Flathan
One of the most famous Chinese authors in contemporary literature.
Shadowbourne
I have just finished the novel. The story itself is okay, but the translation is horrible.

Why does Ms. Mok translate the book the way she did? Is it perhaps she feels that Chinese culture is such a mystery that everything needed to be translated, even using archaic and strange terms? Or is it also that since the Chinese language is inflexible in using foreign words, that she feels English is just the same (i.e. the Sanskrit word Yoga in English, Japanese, and French is 'Yoga', whereas in Chinese it's 'Yu Jia')? These are the reasons as to perhaps why she chose the words 'endomart' and 'pneuma' instead of more popular terms like 'nei-gong' or 'chi/qi' and why she prefers to translate names such as the character Ruan Zhongshi to Valour Ruan. I can't say as to the reasons, but the translation in the end is horrific. What makes it worse is how she seems to try to show off how erudite her vocabulary is by using words like 'volant' instead of 'flying' and 'myrmidon' instead of 'bodyguard'. And the biggest mistake is translating the word 'dao' to knife, which in Chinese the character is used for both sabre and knife.

As for the book, the story is good, but not Jin Yong's strongest novel. The novel is more like written in this order: There's a fight, there's some action going on and then a character decides to talk about the past. After the talk about the past, we go back to the present and then some other character talks about the past. Back to the present, alright someone else talks about the past, etc. This goes on until the very end of the book when the plot moves foward.

To Jin Yong's credit, this is a good novel in terms of action and how he constructs his character. To Ms. Mok's credit, she does provide a map, illustrations of weapons and dim mak/dian xue points to descibe the martial arts and techniques, as well as a family tree and a good introduction in order to explain the background of the plot in terms of history.

You're better off, however, getting this book used or from the library as this is not Jin Yong's strongest work.
Alien
I read the original in Chinese years ago, but hardly remembering the storyline, I turned to--Thank goodness for--the interpretations in Chinese series TV. Now it's vaguely coming back. Then I read the translated verison and was mildly disappointed. I understand it is exceptionally difficult to translate Chinese without losing some of the nuances intrinsic to this language and culture, so I commend the author for having embarked on this challenging feat. Perhaps, usinig simpler words so that the English-centric reader can better understand the prose would have been more effective.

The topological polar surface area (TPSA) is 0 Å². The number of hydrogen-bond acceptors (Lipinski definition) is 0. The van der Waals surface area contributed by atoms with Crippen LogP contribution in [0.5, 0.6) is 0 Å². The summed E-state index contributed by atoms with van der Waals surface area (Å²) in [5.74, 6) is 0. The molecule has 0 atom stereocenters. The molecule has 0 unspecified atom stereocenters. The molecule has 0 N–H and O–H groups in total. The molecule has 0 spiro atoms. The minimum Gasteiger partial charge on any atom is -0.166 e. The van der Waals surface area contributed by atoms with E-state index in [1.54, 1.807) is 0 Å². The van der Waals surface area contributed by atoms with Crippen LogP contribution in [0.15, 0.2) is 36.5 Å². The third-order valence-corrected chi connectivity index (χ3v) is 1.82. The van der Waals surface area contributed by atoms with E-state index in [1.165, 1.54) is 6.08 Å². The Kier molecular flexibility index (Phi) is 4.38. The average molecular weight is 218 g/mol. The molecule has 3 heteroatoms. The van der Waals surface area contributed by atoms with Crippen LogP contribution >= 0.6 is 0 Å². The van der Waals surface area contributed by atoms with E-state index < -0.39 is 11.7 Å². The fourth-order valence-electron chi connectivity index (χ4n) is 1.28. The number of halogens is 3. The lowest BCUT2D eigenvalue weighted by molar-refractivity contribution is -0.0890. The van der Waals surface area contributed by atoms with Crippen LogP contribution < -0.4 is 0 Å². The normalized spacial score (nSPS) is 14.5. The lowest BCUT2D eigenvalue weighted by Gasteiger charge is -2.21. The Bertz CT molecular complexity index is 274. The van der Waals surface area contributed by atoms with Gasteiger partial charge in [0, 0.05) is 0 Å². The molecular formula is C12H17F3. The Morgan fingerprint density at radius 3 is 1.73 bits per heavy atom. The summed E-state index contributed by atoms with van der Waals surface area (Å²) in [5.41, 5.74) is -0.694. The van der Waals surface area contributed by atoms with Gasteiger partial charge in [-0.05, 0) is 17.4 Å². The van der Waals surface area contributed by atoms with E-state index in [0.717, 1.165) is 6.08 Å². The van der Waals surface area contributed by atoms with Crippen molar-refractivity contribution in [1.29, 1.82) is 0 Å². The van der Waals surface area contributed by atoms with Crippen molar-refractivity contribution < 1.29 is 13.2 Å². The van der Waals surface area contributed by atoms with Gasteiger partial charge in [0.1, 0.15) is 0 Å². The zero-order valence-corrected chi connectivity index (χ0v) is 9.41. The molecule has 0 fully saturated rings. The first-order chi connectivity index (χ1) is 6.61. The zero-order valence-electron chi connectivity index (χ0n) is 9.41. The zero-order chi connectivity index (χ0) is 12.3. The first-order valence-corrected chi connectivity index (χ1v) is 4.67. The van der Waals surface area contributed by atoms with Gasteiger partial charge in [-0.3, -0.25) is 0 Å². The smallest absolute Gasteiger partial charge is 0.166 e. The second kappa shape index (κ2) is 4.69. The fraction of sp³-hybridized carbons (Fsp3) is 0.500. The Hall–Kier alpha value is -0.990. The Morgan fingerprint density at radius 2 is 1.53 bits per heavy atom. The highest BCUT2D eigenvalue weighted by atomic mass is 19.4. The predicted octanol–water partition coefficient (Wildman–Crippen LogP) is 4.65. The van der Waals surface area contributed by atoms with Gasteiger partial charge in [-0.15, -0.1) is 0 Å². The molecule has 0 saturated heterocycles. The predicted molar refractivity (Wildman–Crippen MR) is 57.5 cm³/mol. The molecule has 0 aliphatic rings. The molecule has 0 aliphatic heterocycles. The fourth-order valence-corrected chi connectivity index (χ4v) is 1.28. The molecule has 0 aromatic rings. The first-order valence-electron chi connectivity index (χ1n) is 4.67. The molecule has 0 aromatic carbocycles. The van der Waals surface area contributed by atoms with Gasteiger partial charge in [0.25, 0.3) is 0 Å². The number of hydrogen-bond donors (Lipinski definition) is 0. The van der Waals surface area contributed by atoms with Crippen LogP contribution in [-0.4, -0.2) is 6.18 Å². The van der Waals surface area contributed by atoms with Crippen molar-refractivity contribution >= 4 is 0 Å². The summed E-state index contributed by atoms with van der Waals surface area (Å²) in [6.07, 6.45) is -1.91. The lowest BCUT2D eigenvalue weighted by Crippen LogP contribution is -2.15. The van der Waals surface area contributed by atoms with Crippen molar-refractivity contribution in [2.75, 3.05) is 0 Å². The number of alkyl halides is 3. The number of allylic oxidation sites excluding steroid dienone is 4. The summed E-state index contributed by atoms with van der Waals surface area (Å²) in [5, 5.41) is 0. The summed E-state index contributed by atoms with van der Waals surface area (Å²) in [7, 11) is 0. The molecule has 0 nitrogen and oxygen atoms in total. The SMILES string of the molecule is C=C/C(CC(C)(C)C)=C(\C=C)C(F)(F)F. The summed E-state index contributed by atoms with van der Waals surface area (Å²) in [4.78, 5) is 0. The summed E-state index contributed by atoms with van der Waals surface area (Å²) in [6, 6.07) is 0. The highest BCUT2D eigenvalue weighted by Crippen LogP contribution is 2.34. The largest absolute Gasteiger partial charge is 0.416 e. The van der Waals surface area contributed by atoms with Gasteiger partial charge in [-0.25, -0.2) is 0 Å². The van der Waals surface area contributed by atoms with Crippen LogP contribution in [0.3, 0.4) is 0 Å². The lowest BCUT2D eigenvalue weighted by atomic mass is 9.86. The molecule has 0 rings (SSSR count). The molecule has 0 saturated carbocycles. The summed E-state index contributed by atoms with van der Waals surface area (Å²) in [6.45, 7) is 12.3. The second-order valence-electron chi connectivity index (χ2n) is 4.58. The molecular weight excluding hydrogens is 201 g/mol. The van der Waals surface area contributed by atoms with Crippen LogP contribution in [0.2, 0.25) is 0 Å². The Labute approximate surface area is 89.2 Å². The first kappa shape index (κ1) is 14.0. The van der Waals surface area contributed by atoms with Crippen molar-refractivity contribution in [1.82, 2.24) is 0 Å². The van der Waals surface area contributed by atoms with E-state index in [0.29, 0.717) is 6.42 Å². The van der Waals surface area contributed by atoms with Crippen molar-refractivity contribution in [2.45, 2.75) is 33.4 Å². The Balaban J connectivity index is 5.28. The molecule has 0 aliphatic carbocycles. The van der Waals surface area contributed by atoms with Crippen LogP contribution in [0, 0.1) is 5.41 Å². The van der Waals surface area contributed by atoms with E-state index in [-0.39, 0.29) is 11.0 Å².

Whitestone
The translation of this work is at best clumsy and frequently appalling. As a previous reviewer notes much appears to have been carried out using, poorly, a dictionary. Thus we have "knife" used to refer to what in English is commonly called a sabre. The reason being (I assume) that the character used to describe the weapon commonly means knife. Frequently, she has chosen arcane language. Thus we get "myrmidon" to describe a senior captain/bodyguard; the translater not appreciating that the term when used in English literature is either jocular or derogatory. Some phrases and clauses are meaningless. It all reflects badly on the editorial team at the Chinese University Press in Hong Kong and, unfortunately, tells one much about the standard of English here. Where does this leave the reader? Frankly, I cannot understand how anyone could give this book a high rating other than out of a desperate desire to read something of this genre. The Deer and the Cauldron is far superior. This book can only be recommended to somebody who is prepared to persevere with the translation out of an interest in martial arts literature.
Nikobar
Once you start reading several pages of the book, you cannot stop reading it until it is finished. You will be lost in ancient China. A bit of a warning here. This book is very addictive. You might forget about your work, and your daily routine.
Onath
I almost threw the book in the trash when I read the first page - I was so disappointed with the translation. How could anyone use a dictionary to translate martial arts terminology. Fortunately, I stuck around to read to page three, and could not put the book down afterwards. Such a unique plot, simple yet powerful characters with a conciseness in writing style rarely seen in Western works. Must read.
This book is not amoung Jin Yong's best, but it's really exciting. I highly recommend you to read it.